“10 commandments for retiring at 39, or doing your own thing”

I happened to meet my senior from school when I was in my hometown a few days back. He had not changed much and in fact looked as fit as he was 9 years ago!

We agreed for lunch the next day as I thought he was on vacation. I was surprised when he said he was there for good.

I first thought he was the latest to enter the entrepreneurial world- there have been so many stories now of people quitting well paying jobs and picking up farming or some environment related venture in the hills. I was wrong.

The next day we caught up over lunch and our conversation resulted in some vital financial lessons, the only difference being that these came from a person I knew quite well and not from a newspaper article. He said that he was late by three years as he had contemplated becoming his own boss by the time he turned 36!

Just to share a brief background- he was heading a critical department  around 9 years back in a leading financial services giant and was considered to be one of the most prolific managers in the organization. He was ambitious and I remember him saying that one day he would like to lead the organization!

Change of heart? He had clarity of thought, vision, focus and a razor sharp mind. He started investing in different avenues at the age of 23. He is 39 now, having seen his fixed investment in PPF account mature.

The journey has been easy, he said- PPF, bank FD/RD and Mutual Funds/Stocks. Unlike others, he never bothered about real estate. (Which is strange for people his age and a topic for discussion in itself!)

How did he achieve financial independence at such an early age- focus and discipline are the keywords from what I could make out of our two hours long conversation.

1 Starting early                 He implemented his plan for building a corpus at the age of 23. Initially he used to save almost 75% of his take home salary! It helped that his father had insisted on RD/FDs initially.

2 Do it yourself                 Very early in his professional life, he made an effort towards financial self sufficiency and literacy. He practiced the principle of “Outsource only when you understand and if you must”. If you outsource everything, your advisor or bank might start helping themselves rather than creating wealth for you!

3 Goal oriented approach            the end objective gives wings to your goal and brings focus in whatever you do.  All assets were reviewed for returns every year-non performing ones would be substituted, where ever applicable.

4 Mix of asset classes                    Mutual Funds, stocks, fixed return instruments- the mix for him was different as it would be for any investor. Experience taught him that each asset class grows at a different pace and the returns over a period of time are also different. The average return over the years for him has been 18%. (This is substantial, by any standard!)

5 Use your Credit card and automate expenses  a very interesting aspect and something which I always insist on. All expenses should be on credit card and regular ones should be automated. In fact he told me that he even used to track the savings from his credit card and has saved a reasonable amount by way of cash back and discount offerings in the last 12 years. Also, he has never missed on a payment!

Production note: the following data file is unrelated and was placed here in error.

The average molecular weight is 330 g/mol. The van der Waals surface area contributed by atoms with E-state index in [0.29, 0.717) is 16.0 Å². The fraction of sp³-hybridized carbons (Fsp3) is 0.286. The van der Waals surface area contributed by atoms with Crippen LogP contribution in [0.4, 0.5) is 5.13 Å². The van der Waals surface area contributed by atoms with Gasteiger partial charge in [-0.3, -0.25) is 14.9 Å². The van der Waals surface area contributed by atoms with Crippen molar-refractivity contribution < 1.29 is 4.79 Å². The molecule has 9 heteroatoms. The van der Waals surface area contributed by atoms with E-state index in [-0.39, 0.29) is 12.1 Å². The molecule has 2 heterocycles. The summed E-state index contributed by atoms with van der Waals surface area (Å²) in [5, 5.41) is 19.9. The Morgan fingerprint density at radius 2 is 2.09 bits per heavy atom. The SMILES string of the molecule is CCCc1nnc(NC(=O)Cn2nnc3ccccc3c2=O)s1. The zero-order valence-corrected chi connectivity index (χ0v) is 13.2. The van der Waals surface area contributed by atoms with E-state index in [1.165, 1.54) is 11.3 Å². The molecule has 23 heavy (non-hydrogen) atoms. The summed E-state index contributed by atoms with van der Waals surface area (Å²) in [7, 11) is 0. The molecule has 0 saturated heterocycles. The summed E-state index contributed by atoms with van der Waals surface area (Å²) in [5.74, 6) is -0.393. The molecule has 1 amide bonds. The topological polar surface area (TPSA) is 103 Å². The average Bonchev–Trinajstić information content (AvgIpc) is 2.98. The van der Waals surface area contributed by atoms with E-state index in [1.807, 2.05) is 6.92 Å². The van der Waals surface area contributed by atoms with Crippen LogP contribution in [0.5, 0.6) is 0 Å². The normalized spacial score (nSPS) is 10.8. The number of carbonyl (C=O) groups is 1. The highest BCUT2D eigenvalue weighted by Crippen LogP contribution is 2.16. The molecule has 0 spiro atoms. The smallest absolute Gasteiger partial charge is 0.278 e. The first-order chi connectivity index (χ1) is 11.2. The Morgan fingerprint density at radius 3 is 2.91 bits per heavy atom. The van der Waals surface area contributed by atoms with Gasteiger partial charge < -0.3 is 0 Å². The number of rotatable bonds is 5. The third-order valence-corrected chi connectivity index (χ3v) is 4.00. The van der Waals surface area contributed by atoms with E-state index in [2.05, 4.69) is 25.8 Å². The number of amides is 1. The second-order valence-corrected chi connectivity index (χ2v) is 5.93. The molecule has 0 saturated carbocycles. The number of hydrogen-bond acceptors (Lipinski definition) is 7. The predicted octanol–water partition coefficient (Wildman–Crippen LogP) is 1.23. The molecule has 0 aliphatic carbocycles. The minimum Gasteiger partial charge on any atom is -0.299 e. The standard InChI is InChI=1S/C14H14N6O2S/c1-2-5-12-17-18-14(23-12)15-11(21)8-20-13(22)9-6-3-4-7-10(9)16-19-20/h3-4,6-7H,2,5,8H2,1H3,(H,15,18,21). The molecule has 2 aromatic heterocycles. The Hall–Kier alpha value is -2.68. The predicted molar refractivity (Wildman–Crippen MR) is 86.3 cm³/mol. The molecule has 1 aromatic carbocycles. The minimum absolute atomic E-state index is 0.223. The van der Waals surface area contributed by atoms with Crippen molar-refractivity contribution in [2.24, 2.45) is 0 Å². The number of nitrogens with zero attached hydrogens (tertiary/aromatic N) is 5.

6 Patience is the key                     Quick money is akin to gambling, not investing! Wealth creation is a long drawn process. Warren Buffett has created most of his billions by staying invested “forever”. If you have the force of conviction, stay put for the long haul.

7 Build a corpus to take care of all your expenses for one year    the journey becomes easier then. You would not have sleepless nights. This also enables you to take a few calculated risks, as you would not need to worry about expenses on a monthly basis.

8 A second source of income definitely helps    when he started working, his parents were working. This enabled him to invest at a faster pace with a good amount. His wife continued working till the time he quit his job. He ensured that one salary was being invested judiciously, as per the goal. (# 3)

He strongly believes that having a second source of income has helped in multiplying money and also acted as a catalyst for arriving at the ultimate decision.

9 Earning is different from ‘Creating or multiplying wealth”       Earning takes care of your monthly expenses, wealth ensures your life goals are met. You cannot really decide how much you earn, however creating wealth is a step by step process, which if followed religiously and given time to compound, yields amazing results.

10 Buy only what you need         there will always be things which you would be forced to buy due to peer or societal pressure. While we are part of a consumer focused world with lucrative deals across, we need to decide what is good for us financially. As the famous Buffett quote goes: ‘Buy things you like or you will have to sell things you like’

Today he has the equivalent of next six years of salary as corpus, considering a 12% average annual increment, baked in! This amount will take care of next few years as well, even if it grows at a decent 10-12% return. Meanwhile he has taken up teaching, mountaineering and writing, in the cool climes, apart from training his daughter in badminton for two hours daily at the local club.

Last thing, though he mentioned it in the beginning- Invest in your physical well being – any plan would be meaningless otherwise.

Sounds simple? It is, indeed!

Just follow the golden rules.


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